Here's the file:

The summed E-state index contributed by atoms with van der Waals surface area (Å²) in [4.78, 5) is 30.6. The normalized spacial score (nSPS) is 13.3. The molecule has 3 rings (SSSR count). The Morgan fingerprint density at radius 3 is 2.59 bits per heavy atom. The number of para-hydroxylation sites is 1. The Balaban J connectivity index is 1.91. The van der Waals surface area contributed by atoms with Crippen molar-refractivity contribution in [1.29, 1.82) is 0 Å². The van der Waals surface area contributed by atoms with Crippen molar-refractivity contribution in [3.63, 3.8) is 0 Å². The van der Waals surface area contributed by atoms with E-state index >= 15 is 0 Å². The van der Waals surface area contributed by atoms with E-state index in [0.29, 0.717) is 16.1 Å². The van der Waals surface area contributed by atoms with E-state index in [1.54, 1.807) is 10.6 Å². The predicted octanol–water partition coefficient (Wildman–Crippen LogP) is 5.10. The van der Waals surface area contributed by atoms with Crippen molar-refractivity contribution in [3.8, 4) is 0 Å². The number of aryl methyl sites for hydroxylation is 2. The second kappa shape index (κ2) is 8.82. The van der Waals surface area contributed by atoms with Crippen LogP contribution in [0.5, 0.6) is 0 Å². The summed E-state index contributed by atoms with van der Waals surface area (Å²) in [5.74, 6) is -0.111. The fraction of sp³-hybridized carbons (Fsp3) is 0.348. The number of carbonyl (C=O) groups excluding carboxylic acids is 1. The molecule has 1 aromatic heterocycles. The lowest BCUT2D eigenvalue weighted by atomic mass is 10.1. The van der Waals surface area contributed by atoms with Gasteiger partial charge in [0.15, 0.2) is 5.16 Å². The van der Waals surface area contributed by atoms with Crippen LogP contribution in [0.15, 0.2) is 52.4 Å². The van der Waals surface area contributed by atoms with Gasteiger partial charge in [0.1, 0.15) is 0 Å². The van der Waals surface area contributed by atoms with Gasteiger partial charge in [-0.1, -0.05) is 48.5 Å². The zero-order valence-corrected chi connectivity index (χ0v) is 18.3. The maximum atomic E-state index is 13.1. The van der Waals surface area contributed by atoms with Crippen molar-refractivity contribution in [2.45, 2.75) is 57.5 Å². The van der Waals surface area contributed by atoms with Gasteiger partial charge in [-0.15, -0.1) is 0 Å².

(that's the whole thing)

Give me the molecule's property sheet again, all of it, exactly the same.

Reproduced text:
The summed E-state index contributed by atoms with van der Waals surface area (Å²) in [4.78, 5) is 30.6. The normalized spacial score (nSPS) is 13.3. The molecule has 3 rings (SSSR count). The Morgan fingerprint density at radius 3 is 2.59 bits per heavy atom. The number of para-hydroxylation sites is 1. The Balaban J connectivity index is 1.91. The van der Waals surface area contributed by atoms with Crippen molar-refractivity contribution in [1.29, 1.82) is 0 Å². The van der Waals surface area contributed by atoms with Crippen molar-refractivity contribution in [3.63, 3.8) is 0 Å². The van der Waals surface area contributed by atoms with E-state index >= 15 is 0 Å². The van der Waals surface area contributed by atoms with E-state index in [0.29, 0.717) is 16.1 Å². The van der Waals surface area contributed by atoms with E-state index in [1.54, 1.807) is 10.6 Å². The predicted octanol–water partition coefficient (Wildman–Crippen LogP) is 5.10. The van der Waals surface area contributed by atoms with Crippen molar-refractivity contribution in [3.8, 4) is 0 Å². The number of aryl methyl sites for hydroxylation is 2. The second kappa shape index (κ2) is 8.82. The van der Waals surface area contributed by atoms with Crippen LogP contribution in [0.5, 0.6) is 0 Å². The summed E-state index contributed by atoms with van der Waals surface area (Å²) in [5.74, 6) is -0.111. The fraction of sp³-hybridized carbons (Fsp3) is 0.348. The number of carbonyl (C=O) groups excluding carboxylic acids is 1. The molecule has 1 aromatic heterocycles. The lowest BCUT2D eigenvalue weighted by atomic mass is 10.1. The van der Waals surface area contributed by atoms with Gasteiger partial charge in [0.15, 0.2) is 5.16 Å². The van der Waals surface area contributed by atoms with Crippen LogP contribution in [0.15, 0.2) is 52.4 Å². The van der Waals surface area contributed by atoms with Gasteiger partial charge in [0.1, 0.15) is 0 Å². The van der Waals surface area contributed by atoms with Gasteiger partial charge in [-0.1, -0.05) is 48.5 Å². The zero-order valence-corrected chi connectivity index (χ0v) is 18.3. The maximum atomic E-state index is 13.1. The van der Waals surface area contributed by atoms with Crippen molar-refractivity contribution in [2.45, 2.75) is 57.5 Å². The van der Waals surface area contributed by atoms with Gasteiger partial charge in [-0.15, -0.1) is 0 Å².